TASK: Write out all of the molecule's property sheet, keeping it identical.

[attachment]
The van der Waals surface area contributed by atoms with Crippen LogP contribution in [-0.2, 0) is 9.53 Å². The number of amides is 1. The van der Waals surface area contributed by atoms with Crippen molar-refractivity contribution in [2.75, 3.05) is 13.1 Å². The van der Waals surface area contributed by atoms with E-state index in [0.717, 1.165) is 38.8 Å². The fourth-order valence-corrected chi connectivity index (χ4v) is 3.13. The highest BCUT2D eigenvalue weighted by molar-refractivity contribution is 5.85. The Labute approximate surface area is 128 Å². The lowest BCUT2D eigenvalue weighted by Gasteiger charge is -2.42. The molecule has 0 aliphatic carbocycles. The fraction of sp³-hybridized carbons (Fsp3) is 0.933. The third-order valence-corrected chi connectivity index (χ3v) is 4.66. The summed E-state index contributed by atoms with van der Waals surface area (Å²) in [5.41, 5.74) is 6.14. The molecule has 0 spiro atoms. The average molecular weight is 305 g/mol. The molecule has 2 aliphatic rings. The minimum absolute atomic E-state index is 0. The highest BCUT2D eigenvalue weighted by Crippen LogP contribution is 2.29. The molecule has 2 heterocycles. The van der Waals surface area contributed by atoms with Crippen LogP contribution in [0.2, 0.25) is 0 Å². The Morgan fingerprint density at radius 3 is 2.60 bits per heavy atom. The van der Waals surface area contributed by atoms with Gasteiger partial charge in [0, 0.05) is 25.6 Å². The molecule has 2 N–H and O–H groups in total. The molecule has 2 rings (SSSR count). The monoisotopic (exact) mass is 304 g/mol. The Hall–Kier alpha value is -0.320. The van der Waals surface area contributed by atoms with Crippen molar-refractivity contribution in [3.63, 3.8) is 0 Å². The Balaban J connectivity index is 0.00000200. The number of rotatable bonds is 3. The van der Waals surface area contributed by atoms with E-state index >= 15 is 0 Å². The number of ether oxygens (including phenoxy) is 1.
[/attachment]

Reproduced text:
The van der Waals surface area contributed by atoms with Crippen LogP contribution in [-0.2, 0) is 9.53 Å². The number of amides is 1. The van der Waals surface area contributed by atoms with Crippen molar-refractivity contribution in [2.75, 3.05) is 13.1 Å². The van der Waals surface area contributed by atoms with E-state index in [0.717, 1.165) is 38.8 Å². The fourth-order valence-corrected chi connectivity index (χ4v) is 3.13. The highest BCUT2D eigenvalue weighted by molar-refractivity contribution is 5.85. The Labute approximate surface area is 128 Å². The lowest BCUT2D eigenvalue weighted by Gasteiger charge is -2.42. The molecule has 0 aliphatic carbocycles. The fraction of sp³-hybridized carbons (Fsp3) is 0.933. The third-order valence-corrected chi connectivity index (χ3v) is 4.66. The summed E-state index contributed by atoms with van der Waals surface area (Å²) in [5.41, 5.74) is 6.14. The molecule has 0 spiro atoms. The average molecular weight is 305 g/mol. The molecule has 2 aliphatic rings. The minimum absolute atomic E-state index is 0. The highest BCUT2D eigenvalue weighted by Crippen LogP contribution is 2.29. The molecule has 2 heterocycles. The van der Waals surface area contributed by atoms with Crippen LogP contribution in [0.2, 0.25) is 0 Å². The Morgan fingerprint density at radius 3 is 2.60 bits per heavy atom. The van der Waals surface area contributed by atoms with Gasteiger partial charge in [0, 0.05) is 25.6 Å². The molecule has 2 N–H and O–H groups in total. The molecule has 2 rings (SSSR count). The monoisotopic (exact) mass is 304 g/mol. The Hall–Kier alpha value is -0.320. The van der Waals surface area contributed by atoms with Crippen molar-refractivity contribution in [3.63, 3.8) is 0 Å². The Balaban J connectivity index is 0.00000200. The number of rotatable bonds is 3. The van der Waals surface area contributed by atoms with E-state index >= 15 is 0 Å². The number of ether oxygens (including phenoxy) is 1.